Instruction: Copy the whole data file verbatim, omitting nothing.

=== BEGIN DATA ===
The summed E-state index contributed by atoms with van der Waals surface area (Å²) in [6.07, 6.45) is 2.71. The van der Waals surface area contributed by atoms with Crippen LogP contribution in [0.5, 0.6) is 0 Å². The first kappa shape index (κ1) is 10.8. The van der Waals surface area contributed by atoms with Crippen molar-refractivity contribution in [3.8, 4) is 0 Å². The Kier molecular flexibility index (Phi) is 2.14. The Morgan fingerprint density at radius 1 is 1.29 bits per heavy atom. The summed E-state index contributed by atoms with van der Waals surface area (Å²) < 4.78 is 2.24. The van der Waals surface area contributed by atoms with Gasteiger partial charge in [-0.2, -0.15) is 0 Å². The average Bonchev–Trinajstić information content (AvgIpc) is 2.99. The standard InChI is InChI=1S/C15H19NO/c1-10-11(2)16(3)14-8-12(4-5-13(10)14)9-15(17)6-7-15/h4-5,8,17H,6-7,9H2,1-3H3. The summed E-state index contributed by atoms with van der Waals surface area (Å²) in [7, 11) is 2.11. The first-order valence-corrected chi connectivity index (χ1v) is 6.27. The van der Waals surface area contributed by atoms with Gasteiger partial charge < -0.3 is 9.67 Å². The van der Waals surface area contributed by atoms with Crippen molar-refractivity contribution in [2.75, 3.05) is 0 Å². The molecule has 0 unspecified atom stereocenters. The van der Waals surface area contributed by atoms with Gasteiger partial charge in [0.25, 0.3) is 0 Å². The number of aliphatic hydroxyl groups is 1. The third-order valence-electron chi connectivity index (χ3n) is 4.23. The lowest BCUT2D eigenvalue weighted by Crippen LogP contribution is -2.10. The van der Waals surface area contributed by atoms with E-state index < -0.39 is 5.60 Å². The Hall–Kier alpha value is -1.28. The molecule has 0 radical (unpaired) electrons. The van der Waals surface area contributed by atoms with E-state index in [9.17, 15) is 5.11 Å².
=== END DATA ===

The summed E-state index contributed by atoms with van der Waals surface area (Å²) in [6.07, 6.45) is 2.71. The van der Waals surface area contributed by atoms with Crippen LogP contribution in [0.5, 0.6) is 0 Å². The first kappa shape index (κ1) is 10.8. The van der Waals surface area contributed by atoms with Crippen molar-refractivity contribution in [3.8, 4) is 0 Å². The Kier molecular flexibility index (Phi) is 2.14. The Morgan fingerprint density at radius 1 is 1.29 bits per heavy atom. The summed E-state index contributed by atoms with van der Waals surface area (Å²) < 4.78 is 2.24. The van der Waals surface area contributed by atoms with Gasteiger partial charge in [-0.2, -0.15) is 0 Å². The average Bonchev–Trinajstić information content (AvgIpc) is 2.99. The standard InChI is InChI=1S/C15H19NO/c1-10-11(2)16(3)14-8-12(4-5-13(10)14)9-15(17)6-7-15/h4-5,8,17H,6-7,9H2,1-3H3. The summed E-state index contributed by atoms with van der Waals surface area (Å²) in [7, 11) is 2.11. The first-order valence-corrected chi connectivity index (χ1v) is 6.27. The van der Waals surface area contributed by atoms with Gasteiger partial charge < -0.3 is 9.67 Å². The van der Waals surface area contributed by atoms with Crippen molar-refractivity contribution in [2.75, 3.05) is 0 Å². The molecule has 0 unspecified atom stereocenters. The van der Waals surface area contributed by atoms with Gasteiger partial charge in [0.25, 0.3) is 0 Å². The number of aliphatic hydroxyl groups is 1. The third-order valence-electron chi connectivity index (χ3n) is 4.23. The lowest BCUT2D eigenvalue weighted by Crippen LogP contribution is -2.10. The van der Waals surface area contributed by atoms with E-state index < -0.39 is 5.60 Å². The Hall–Kier alpha value is -1.28. The molecule has 0 radical (unpaired) electrons. The van der Waals surface area contributed by atoms with E-state index in [9.17, 15) is 5.11 Å².